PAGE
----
top of page

How to Exercise if You Want to Tone Up

How to Exercise if You Want to Tone Up

Ways to View This Blog:

1. Video 2. TL;DR 3. Read On...

The methods for toning up that have been popular for a long time are terrible at getting the job done.

Fortunately, more and more people in the fitness industry are starting to realize there’s a better way to do it.

But that information takes some time to make its way to the masses. That means the average person who just wants to lose weight and tone up (with no desire to spend time burying their nose in fitness science books) is still trying to do it the old way.

It’s time to change that.

You Might Not Like This

I like to think that I’ve changed quite a bit in the last 20 years (although a friend of mine jokes that men never mature beyond middle school).

One thing I can say for sure that’s changed are my fitness goals.

When I was 16, I just wanted to get jacked.

I know not every guy starts out wanting to get big and bulky, but it’s not uncommon. It’s definitely more common than a woman at any age feeling that way. Not that there’s anything wrong with ANYONE who does have that goal, it’s just not what we do here.

That’s because now, at age 38, I’m far more interested in feeling good, having energy, and being able to move around as pain free as possible for the decades I see coming in the “not as distant future as I once thought.”

I still like having some muscle definition and looking half decent (by my own standards) in a swimsuit, but I have absolutely no desire to be a giant bodybuilder whose veins alone make small children cry. (I even wrote an entire blog called, "Getting Lean Without Getting Bulky")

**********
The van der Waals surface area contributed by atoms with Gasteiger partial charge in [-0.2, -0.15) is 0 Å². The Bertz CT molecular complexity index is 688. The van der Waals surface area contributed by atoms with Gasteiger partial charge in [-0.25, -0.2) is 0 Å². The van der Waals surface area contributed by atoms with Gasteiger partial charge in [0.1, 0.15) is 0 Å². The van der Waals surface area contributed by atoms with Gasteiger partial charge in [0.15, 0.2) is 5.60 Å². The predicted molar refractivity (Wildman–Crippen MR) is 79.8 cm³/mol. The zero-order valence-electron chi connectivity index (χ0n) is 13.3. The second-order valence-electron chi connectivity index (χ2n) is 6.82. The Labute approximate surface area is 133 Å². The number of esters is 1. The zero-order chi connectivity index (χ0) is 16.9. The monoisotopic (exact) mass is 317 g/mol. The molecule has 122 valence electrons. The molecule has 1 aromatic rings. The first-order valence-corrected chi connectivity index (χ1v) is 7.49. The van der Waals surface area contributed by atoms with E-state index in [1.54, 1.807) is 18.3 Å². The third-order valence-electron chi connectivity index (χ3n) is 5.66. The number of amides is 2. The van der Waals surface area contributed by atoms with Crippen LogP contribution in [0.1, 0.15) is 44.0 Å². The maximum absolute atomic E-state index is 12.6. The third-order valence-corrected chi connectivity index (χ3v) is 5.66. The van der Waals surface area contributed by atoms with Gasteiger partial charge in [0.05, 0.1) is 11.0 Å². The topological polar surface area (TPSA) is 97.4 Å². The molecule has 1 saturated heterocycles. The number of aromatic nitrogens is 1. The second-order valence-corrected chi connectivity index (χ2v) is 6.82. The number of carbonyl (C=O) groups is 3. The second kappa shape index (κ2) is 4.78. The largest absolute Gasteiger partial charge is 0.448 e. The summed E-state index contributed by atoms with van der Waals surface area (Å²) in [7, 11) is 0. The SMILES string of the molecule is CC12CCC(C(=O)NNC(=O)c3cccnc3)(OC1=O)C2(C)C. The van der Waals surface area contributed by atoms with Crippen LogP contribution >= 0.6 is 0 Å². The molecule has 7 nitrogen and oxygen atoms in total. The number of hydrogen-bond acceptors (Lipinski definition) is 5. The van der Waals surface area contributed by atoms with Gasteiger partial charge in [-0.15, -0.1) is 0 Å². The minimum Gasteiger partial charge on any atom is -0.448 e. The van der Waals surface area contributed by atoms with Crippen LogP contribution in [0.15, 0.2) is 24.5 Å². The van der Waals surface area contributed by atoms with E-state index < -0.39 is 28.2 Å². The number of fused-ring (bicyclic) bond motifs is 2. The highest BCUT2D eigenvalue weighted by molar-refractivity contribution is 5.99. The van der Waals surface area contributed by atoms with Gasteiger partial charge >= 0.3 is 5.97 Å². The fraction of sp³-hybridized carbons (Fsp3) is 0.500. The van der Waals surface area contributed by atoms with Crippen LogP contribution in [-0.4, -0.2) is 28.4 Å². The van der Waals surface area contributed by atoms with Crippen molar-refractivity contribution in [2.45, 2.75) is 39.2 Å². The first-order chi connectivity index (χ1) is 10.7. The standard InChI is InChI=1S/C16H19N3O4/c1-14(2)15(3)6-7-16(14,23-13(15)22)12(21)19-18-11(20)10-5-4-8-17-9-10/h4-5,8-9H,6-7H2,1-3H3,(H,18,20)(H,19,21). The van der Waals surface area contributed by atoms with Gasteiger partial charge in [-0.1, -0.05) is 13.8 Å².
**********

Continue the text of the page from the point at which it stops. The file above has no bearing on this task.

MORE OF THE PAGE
The reason I’m sharing this is because I have to tell you something you might not like:

Toning up requires building some muscle.

When I talk about this, I want you to know where I’m coming from. I’m not talking about getting jacked. I’m not talking about putting on bulk. Think of it as improving muscle quality rather than increasing size.

So if there are any wannabe bodybuilders reading this, we love you, but you’re welcome to bow out gracefully at this point. Everyone else, read on.

What “Toning Up” Really Means

Toning up is a combination of the following two elements:

1. Losing a certain amount of fat

2. Improving muscle quality (again, NOT "bulking up")

That’s important to understand because they’re achieved through different means.

You can’t improve muscle quality and expect it to be defined if you still carry extra fat. But you also can’t simply lose weight and expect to have muscle definition if there’s nothing there to define (which is why some people still feel “flabby” even after losing weight).

It’s possible that you may have to focus more on one element than the other, but you won't get results if you ignore either one completely, and you have to tackle both from separate angles (although some of the strategies do overlap, which I’ll get into later).

In broad strokes, losing fat is mainly about knowing how much to eat — how much protein, carbs, fats, and veggies, as well as how many calories.

Improving muscle quality, on the other hand, has more to do with following the right exercise program.

Exercising to Tone Up

When I say the “right” exercise program, I don’t mean you have to buy a certain exercise video series (you don’t have to dig up your mom’s old “Buns of Steel” VHS tapes). You also don’t have to have a gym membership or any specific type of equipment.